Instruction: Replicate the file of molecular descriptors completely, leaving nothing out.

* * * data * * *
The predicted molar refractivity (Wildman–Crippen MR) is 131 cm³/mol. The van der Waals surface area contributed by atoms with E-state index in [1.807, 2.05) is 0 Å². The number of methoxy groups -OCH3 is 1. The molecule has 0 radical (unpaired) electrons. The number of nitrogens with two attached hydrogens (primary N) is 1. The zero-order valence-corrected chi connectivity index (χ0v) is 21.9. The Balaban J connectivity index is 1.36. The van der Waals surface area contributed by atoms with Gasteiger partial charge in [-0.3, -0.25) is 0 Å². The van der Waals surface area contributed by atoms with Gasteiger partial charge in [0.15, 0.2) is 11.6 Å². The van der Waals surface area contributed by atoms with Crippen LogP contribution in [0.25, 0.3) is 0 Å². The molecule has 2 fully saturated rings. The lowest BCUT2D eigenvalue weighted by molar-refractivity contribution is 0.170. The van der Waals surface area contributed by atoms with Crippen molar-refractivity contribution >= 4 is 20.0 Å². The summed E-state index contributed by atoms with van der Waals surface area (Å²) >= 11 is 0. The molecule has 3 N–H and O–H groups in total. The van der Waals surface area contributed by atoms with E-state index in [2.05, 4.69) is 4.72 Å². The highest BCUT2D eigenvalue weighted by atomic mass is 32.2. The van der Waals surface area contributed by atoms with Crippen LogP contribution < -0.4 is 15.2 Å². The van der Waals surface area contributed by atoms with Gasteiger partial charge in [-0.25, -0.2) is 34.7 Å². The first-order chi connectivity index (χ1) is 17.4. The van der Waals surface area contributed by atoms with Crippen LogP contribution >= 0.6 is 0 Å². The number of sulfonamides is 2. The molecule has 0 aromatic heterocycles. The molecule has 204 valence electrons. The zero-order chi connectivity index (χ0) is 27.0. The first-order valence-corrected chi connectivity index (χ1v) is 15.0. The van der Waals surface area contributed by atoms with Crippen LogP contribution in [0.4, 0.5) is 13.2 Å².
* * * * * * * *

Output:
The predicted molar refractivity (Wildman–Crippen MR) is 131 cm³/mol. The van der Waals surface area contributed by atoms with E-state index in [1.807, 2.05) is 0 Å². The number of methoxy groups -OCH3 is 1. The molecule has 0 radical (unpaired) electrons. The number of nitrogens with two attached hydrogens (primary N) is 1. The zero-order valence-corrected chi connectivity index (χ0v) is 21.9. The Balaban J connectivity index is 1.36. The van der Waals surface area contributed by atoms with Gasteiger partial charge in [-0.3, -0.25) is 0 Å². The van der Waals surface area contributed by atoms with Gasteiger partial charge in [0.15, 0.2) is 11.6 Å². The van der Waals surface area contributed by atoms with Crippen LogP contribution in [0.25, 0.3) is 0 Å². The molecule has 2 fully saturated rings. The lowest BCUT2D eigenvalue weighted by molar-refractivity contribution is 0.170. The van der Waals surface area contributed by atoms with Crippen molar-refractivity contribution >= 4 is 20.0 Å². The summed E-state index contributed by atoms with van der Waals surface area (Å²) >= 11 is 0. The molecule has 3 N–H and O–H groups in total. The van der Waals surface area contributed by atoms with E-state index in [2.05, 4.69) is 4.72 Å². The highest BCUT2D eigenvalue weighted by atomic mass is 32.2. The van der Waals surface area contributed by atoms with Crippen LogP contribution < -0.4 is 15.2 Å². The van der Waals surface area contributed by atoms with Gasteiger partial charge in [-0.25, -0.2) is 34.7 Å². The first-order chi connectivity index (χ1) is 17.4. The van der Waals surface area contributed by atoms with Crippen LogP contribution >= 0.6 is 0 Å². The number of sulfonamides is 2. The molecule has 0 aromatic heterocycles. The molecule has 204 valence electrons. The zero-order chi connectivity index (χ0) is 27.0. The first-order valence-corrected chi connectivity index (χ1v) is 15.0. The van der Waals surface area contributed by atoms with Crippen LogP contribution in [0.4, 0.5) is 13.2 Å².